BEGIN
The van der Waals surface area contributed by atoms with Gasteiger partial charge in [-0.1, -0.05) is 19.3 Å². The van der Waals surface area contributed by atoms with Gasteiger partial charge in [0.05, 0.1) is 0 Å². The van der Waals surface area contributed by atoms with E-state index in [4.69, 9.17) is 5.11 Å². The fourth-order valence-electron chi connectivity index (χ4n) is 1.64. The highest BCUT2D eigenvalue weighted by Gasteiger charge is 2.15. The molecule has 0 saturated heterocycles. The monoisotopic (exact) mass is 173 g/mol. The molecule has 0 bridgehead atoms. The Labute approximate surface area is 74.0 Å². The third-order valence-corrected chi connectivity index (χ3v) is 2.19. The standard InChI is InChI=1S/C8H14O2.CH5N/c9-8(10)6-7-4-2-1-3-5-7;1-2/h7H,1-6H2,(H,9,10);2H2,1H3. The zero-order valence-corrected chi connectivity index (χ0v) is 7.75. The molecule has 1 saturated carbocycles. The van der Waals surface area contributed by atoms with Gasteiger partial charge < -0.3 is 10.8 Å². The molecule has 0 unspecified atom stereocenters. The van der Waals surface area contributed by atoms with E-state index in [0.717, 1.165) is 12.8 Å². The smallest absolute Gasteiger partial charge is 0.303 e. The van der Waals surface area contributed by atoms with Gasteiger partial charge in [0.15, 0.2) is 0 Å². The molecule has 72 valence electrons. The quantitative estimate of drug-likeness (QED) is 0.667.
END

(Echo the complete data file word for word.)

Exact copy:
The van der Waals surface area contributed by atoms with Gasteiger partial charge in [-0.1, -0.05) is 19.3 Å². The van der Waals surface area contributed by atoms with Gasteiger partial charge in [0.05, 0.1) is 0 Å². The van der Waals surface area contributed by atoms with E-state index in [4.69, 9.17) is 5.11 Å². The fourth-order valence-electron chi connectivity index (χ4n) is 1.64. The highest BCUT2D eigenvalue weighted by Gasteiger charge is 2.15. The molecule has 0 saturated heterocycles. The monoisotopic (exact) mass is 173 g/mol. The molecule has 0 bridgehead atoms. The Labute approximate surface area is 74.0 Å². The third-order valence-corrected chi connectivity index (χ3v) is 2.19. The standard InChI is InChI=1S/C8H14O2.CH5N/c9-8(10)6-7-4-2-1-3-5-7;1-2/h7H,1-6H2,(H,9,10);2H2,1H3. The zero-order valence-corrected chi connectivity index (χ0v) is 7.75. The molecule has 1 saturated carbocycles. The van der Waals surface area contributed by atoms with Gasteiger partial charge < -0.3 is 10.8 Å². The molecule has 0 unspecified atom stereocenters. The van der Waals surface area contributed by atoms with E-state index in [0.717, 1.165) is 12.8 Å². The smallest absolute Gasteiger partial charge is 0.303 e. The van der Waals surface area contributed by atoms with Gasteiger partial charge in [0.15, 0.2) is 0 Å². The molecule has 72 valence electrons. The quantitative estimate of drug-likeness (QED) is 0.667.